Another Ferguson? 12-year-old fatally shot by Cleveland police

by Christian Examiner |

(Family photo)Tamir E. Rice, 12, was shot to death at a Cleveland park by police on Saturday, Nov. 22, 2014.

CLEVELAND — Tamir Rice, a 12-year-old from Cleveland was fatally shot Saturday while wielding a BB gun that fired plastic pellets. Police approached the child after a dispatcher took a call that a man was waving around a weapon that was "probably fake." When Rice went to pull the replica out of his waistband, the officers fired.

Rice was at the Cudell Recreation Center with his sister and friend when the shooting occurred. The airsoft replica handgun that he was playing with usually comes with an orange safety tip, but it had been removed, CNN reported.

There's "a guy with a pistol, and it's probably fake ... but he's pointing it at everybody," a caller told 911. "I don't know if it's real or not." Jeff Folmer, president of the Cleveland Police Patrolmen's Association, told the Associated Press the two officers who responded were not informed the pistol could have been fake.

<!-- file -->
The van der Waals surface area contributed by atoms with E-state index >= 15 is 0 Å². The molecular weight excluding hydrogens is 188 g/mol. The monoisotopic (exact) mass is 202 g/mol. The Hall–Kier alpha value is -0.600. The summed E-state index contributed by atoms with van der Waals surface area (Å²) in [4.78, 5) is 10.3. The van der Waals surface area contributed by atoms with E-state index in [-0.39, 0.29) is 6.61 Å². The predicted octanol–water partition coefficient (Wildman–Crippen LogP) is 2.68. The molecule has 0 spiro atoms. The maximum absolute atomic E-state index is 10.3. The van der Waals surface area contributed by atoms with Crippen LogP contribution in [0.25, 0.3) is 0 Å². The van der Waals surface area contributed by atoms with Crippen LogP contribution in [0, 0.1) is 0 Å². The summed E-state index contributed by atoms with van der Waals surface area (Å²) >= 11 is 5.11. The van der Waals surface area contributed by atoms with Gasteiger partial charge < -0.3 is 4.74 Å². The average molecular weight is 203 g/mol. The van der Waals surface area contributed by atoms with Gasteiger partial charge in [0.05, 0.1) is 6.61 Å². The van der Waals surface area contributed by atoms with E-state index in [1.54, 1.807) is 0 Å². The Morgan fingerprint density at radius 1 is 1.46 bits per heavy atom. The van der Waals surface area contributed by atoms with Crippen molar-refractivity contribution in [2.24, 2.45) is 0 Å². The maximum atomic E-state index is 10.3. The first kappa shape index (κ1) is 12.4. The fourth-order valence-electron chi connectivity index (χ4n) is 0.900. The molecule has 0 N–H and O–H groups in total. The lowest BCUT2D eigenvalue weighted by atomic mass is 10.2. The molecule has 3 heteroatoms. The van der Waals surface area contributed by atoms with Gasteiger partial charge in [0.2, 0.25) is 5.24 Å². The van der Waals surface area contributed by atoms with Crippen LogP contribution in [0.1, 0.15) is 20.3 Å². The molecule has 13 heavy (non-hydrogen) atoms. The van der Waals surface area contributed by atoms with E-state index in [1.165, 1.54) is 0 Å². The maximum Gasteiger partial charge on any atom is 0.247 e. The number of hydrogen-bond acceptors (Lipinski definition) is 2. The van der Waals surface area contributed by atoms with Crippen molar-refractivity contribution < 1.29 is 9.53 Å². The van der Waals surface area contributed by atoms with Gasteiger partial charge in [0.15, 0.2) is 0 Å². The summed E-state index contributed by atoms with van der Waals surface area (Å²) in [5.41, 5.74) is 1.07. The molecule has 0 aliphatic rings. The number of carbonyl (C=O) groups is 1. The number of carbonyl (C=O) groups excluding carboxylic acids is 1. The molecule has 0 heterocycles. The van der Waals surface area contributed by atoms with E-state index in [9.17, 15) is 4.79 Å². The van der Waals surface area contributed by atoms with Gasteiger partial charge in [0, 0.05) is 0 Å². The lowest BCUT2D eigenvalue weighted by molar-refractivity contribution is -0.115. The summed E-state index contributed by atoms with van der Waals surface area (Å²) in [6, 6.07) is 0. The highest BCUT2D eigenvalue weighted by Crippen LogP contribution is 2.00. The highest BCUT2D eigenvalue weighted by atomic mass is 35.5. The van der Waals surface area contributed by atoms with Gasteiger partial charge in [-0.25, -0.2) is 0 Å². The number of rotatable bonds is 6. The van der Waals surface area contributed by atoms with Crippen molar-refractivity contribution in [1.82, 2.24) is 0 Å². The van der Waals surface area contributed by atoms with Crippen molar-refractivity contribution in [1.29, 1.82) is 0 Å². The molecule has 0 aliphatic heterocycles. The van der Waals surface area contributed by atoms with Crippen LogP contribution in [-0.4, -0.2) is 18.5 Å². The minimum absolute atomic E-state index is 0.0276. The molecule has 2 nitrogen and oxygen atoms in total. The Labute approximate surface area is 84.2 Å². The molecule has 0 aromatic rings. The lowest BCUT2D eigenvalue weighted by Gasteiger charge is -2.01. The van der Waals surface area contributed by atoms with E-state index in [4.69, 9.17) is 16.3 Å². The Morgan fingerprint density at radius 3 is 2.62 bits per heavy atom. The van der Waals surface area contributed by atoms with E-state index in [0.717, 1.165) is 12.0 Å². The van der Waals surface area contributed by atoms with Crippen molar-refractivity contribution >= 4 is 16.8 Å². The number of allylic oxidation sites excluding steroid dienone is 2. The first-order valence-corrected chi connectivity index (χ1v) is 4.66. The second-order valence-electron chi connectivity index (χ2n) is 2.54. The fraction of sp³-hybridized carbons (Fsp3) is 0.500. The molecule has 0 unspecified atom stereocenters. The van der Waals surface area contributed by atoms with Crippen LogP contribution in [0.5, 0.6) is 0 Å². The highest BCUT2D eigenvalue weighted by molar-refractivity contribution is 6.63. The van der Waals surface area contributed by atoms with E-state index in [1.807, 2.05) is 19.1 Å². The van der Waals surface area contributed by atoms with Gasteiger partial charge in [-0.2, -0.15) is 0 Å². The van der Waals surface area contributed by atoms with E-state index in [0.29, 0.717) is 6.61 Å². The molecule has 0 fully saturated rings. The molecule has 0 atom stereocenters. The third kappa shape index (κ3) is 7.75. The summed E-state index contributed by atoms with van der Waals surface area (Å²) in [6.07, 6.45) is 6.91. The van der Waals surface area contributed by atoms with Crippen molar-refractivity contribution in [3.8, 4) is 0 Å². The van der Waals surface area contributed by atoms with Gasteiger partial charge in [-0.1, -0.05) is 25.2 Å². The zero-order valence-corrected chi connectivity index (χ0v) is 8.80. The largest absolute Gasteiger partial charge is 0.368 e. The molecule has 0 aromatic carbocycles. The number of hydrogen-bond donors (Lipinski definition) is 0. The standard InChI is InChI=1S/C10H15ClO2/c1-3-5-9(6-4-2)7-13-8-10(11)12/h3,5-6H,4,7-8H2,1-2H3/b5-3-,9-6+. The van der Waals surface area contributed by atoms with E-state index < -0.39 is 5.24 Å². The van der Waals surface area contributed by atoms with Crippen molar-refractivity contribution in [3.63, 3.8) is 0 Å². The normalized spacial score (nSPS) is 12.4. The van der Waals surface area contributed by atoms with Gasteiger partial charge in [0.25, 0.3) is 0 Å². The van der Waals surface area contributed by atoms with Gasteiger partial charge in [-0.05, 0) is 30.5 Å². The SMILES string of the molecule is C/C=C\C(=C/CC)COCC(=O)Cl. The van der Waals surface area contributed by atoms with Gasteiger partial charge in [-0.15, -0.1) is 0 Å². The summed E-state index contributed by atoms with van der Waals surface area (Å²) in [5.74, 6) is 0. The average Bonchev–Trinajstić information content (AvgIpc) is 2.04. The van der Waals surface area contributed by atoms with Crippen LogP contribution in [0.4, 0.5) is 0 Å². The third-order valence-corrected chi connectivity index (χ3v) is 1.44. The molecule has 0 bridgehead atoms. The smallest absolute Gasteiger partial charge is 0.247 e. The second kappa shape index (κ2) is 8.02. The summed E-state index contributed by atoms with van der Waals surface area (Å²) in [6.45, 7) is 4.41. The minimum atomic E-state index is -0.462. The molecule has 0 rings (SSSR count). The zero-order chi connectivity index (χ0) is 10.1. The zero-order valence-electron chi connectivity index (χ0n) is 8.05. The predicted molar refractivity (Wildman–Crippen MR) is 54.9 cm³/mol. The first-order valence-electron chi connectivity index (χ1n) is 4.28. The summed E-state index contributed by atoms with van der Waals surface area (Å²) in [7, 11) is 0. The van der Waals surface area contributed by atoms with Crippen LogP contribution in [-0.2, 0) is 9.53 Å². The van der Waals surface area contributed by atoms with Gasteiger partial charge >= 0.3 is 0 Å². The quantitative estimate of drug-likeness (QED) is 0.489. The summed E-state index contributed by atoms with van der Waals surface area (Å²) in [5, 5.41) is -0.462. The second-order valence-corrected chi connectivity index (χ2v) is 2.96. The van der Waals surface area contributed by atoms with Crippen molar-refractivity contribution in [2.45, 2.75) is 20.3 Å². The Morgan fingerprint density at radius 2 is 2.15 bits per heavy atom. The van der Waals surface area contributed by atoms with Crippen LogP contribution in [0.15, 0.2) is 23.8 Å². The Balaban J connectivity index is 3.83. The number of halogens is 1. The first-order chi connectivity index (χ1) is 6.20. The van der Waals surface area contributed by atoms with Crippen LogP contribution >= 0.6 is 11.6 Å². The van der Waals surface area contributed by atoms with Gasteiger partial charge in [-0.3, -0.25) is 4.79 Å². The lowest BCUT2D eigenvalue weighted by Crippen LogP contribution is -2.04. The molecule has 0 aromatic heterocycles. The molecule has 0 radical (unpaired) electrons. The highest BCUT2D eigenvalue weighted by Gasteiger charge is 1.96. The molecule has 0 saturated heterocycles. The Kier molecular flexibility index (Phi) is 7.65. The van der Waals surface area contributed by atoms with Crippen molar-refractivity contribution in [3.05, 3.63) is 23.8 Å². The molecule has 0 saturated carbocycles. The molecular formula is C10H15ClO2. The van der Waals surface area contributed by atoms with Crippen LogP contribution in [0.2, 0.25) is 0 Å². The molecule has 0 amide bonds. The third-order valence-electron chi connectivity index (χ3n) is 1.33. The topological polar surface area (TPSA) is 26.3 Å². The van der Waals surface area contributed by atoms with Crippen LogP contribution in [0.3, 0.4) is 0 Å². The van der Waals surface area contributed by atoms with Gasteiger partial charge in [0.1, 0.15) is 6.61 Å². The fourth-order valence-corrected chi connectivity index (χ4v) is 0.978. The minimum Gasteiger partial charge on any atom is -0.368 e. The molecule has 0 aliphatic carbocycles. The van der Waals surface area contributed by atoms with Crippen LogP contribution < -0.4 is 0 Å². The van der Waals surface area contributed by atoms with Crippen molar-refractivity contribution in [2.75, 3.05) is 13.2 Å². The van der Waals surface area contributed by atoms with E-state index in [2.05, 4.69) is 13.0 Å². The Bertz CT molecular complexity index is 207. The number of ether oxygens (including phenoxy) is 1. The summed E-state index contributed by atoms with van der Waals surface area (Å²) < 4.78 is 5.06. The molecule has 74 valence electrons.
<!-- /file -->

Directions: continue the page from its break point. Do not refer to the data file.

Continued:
When the officers arrived on scene, they approached Rice and told him to put his hands up. He did not comply, but instead pulled the replica gun out of his waistband. Reports state he did not point the BB gun at the officers or make any verbal threats.

"That's when the officer fired," Deputy Chief Ed Tomba told reporters. Rice was hit two times in the chest, and from there he was taken to MetroHealth Medical Center.

The 12-year-old died Sunday morning.

Now the boy's father, Gregory Henderson, is asking why non-lethal means were not used.

"Why not taze him? You shot him twice, not once, and at the end of the day you all don't shoot for the legs, you shoot for the upper body," he told The Cleveland Plain Dealer.

"He had his whole life ahead (of him)," Henderson said to WKYC. "To be 12 years old, he doesn't know what he's doing. Police they know what they're doing."

Authorities said officers are trained not to draw their weapons unless threatened, and if they shoot, shoot to kill.

"We're not trained to shoot people in the leg. If we pull that trigger, we feel our lives are in danger," Folmer said.

Rice's family has hired attorney Timothy Kucharski, who said they will "find out what happened." The two officers involved in the shooting have been placed on administrative leave while an investigation takes place. Evidence will be given to a grand jury to find out if lethal force was justified. The race of the officer who fired the fatal shots has not been released.